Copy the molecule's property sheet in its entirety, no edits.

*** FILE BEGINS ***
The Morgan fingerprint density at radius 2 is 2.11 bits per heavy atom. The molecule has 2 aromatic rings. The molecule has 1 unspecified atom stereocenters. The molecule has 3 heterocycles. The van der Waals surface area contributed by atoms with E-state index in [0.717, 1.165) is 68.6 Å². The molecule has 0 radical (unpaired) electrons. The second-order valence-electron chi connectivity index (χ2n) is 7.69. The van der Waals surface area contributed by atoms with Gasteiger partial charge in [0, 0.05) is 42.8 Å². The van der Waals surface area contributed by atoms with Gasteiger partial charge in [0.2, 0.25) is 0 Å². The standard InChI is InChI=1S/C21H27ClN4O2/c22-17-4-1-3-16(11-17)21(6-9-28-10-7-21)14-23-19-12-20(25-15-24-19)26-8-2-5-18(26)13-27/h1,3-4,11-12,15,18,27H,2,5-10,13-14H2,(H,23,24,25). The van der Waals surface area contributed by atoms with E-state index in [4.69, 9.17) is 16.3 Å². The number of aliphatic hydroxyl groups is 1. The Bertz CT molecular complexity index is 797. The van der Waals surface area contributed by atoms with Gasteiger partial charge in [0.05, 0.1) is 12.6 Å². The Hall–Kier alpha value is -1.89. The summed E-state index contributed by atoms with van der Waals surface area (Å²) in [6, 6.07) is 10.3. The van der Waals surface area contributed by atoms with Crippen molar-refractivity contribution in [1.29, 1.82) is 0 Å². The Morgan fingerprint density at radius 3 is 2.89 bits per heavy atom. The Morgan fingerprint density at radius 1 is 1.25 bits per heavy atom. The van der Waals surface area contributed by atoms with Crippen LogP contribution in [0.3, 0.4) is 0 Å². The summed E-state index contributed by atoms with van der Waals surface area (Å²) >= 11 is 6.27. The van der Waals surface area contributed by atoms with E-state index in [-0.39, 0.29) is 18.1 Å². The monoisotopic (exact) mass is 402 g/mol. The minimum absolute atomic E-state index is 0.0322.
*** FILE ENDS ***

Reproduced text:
The Morgan fingerprint density at radius 2 is 2.11 bits per heavy atom. The molecule has 2 aromatic rings. The molecule has 1 unspecified atom stereocenters. The molecule has 3 heterocycles. The van der Waals surface area contributed by atoms with E-state index in [0.717, 1.165) is 68.6 Å². The molecule has 0 radical (unpaired) electrons. The second-order valence-electron chi connectivity index (χ2n) is 7.69. The van der Waals surface area contributed by atoms with Gasteiger partial charge in [0, 0.05) is 42.8 Å². The van der Waals surface area contributed by atoms with Gasteiger partial charge in [0.2, 0.25) is 0 Å². The standard InChI is InChI=1S/C21H27ClN4O2/c22-17-4-1-3-16(11-17)21(6-9-28-10-7-21)14-23-19-12-20(25-15-24-19)26-8-2-5-18(26)13-27/h1,3-4,11-12,15,18,27H,2,5-10,13-14H2,(H,23,24,25). The van der Waals surface area contributed by atoms with E-state index in [4.69, 9.17) is 16.3 Å². The number of aliphatic hydroxyl groups is 1. The Bertz CT molecular complexity index is 797. The van der Waals surface area contributed by atoms with Gasteiger partial charge in [0.05, 0.1) is 12.6 Å². The Hall–Kier alpha value is -1.89. The summed E-state index contributed by atoms with van der Waals surface area (Å²) in [6, 6.07) is 10.3. The van der Waals surface area contributed by atoms with Crippen molar-refractivity contribution in [1.29, 1.82) is 0 Å². The Morgan fingerprint density at radius 3 is 2.89 bits per heavy atom. The Morgan fingerprint density at radius 1 is 1.25 bits per heavy atom. The van der Waals surface area contributed by atoms with Crippen LogP contribution in [0.3, 0.4) is 0 Å². The summed E-state index contributed by atoms with van der Waals surface area (Å²) >= 11 is 6.27. The van der Waals surface area contributed by atoms with E-state index in [-0.39, 0.29) is 18.1 Å². The monoisotopic (exact) mass is 402 g/mol. The minimum absolute atomic E-state index is 0.0322.